Knowledge to make your life better. If you have some free time, check out some of these links this weekend.
An informative dissertation on the AK family of rifles.
School is in session if you want to learn about the historical evolution of revolver speedloaders.
Tamara Keel pens a good history of the .38 special cartridge. I promise that there will be things in this article that you didn’t know. Read Part Two as well.
Some good drills for those of you who can’t draw from the holster at the range where you shoot. Read Part Two as well.
Another quality reference for this topic is Claude Werner’s ebook titled “Indoor Range Practice Sessions.” Claude details 24 different shooting drills and qualification courses that can be adapted to restrictive indoor range policies. I bought the book and have been working through one drill a week with my backup weapons. It’s an excellent resource.
I really like the idea of “improving your position.” I also like Craig Douglas’ version of an after action scan that involves a hard movement in a 90- degree arc to change positions rather than staying rooted in place and looking behind you for additional threats.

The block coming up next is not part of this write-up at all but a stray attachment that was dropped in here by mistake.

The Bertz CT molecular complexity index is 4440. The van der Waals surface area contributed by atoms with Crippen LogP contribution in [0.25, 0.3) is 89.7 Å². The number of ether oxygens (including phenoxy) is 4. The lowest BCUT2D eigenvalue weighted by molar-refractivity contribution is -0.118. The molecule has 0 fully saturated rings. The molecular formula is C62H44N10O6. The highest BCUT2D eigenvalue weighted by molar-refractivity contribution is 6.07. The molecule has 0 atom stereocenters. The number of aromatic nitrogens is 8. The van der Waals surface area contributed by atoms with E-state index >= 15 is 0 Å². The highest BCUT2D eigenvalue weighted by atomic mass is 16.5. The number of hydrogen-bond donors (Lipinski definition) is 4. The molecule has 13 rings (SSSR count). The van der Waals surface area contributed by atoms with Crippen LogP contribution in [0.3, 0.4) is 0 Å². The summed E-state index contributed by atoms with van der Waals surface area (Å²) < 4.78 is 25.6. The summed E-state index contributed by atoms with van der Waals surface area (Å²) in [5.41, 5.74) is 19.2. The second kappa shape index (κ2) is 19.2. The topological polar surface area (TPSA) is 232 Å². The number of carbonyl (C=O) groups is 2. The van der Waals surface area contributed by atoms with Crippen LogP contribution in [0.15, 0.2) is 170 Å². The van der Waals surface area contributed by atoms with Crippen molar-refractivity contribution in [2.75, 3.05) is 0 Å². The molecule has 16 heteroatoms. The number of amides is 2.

When I teach this in my force on force classes, I have my students ask three questions after they shoot (at) a bad guy?
“Did I hit him and is he out of the fight?”
“Does he have any friends I need to shoot?”
“How can I better my position?”
This “bettering” could be getting cover from the bad guy. It could be running away. It could be preparing yourself for police intervention. There are almost always things the tactician can do to improve his position in some manner.
“To present an analogy, imagine a boxing school that never allows the students to do anything more than practicing moves in front of a mirror or hitting a heavy bag. The students look great, and boy they sure can make that bag sound off, but the entire notion of doing it outside in the parking lot on someone’s head is totally foreign. Or better yet, a swim coach that was a great Olympic swimmer telling his students that all they really need to do is want to win the race and that their attitude will get them through as they practice their swimming strokes on specially prepared swimming benches that seek to replicate water. Sounds ridiculous doesn’t it? But that is exactly the state of modern American gun training. They are boxers that don’t box and swimmers that don’t get wet.”
Watch the latest ISIS propaganda video. Videos like this help convince young, disaffected Muslims to join the jihadi cause.
This video focuses on jihadi “sniper” shots. It useful to study their tactics. It’s even more useful to see people’s reaction when they are hit by surprise rifle fire. Those rifles aren’t the death rays that most folks expect them to be.
The tracer rounds bouncing off the target’s face at the 3:00 and knee at the 9:00 mark are quite interesting.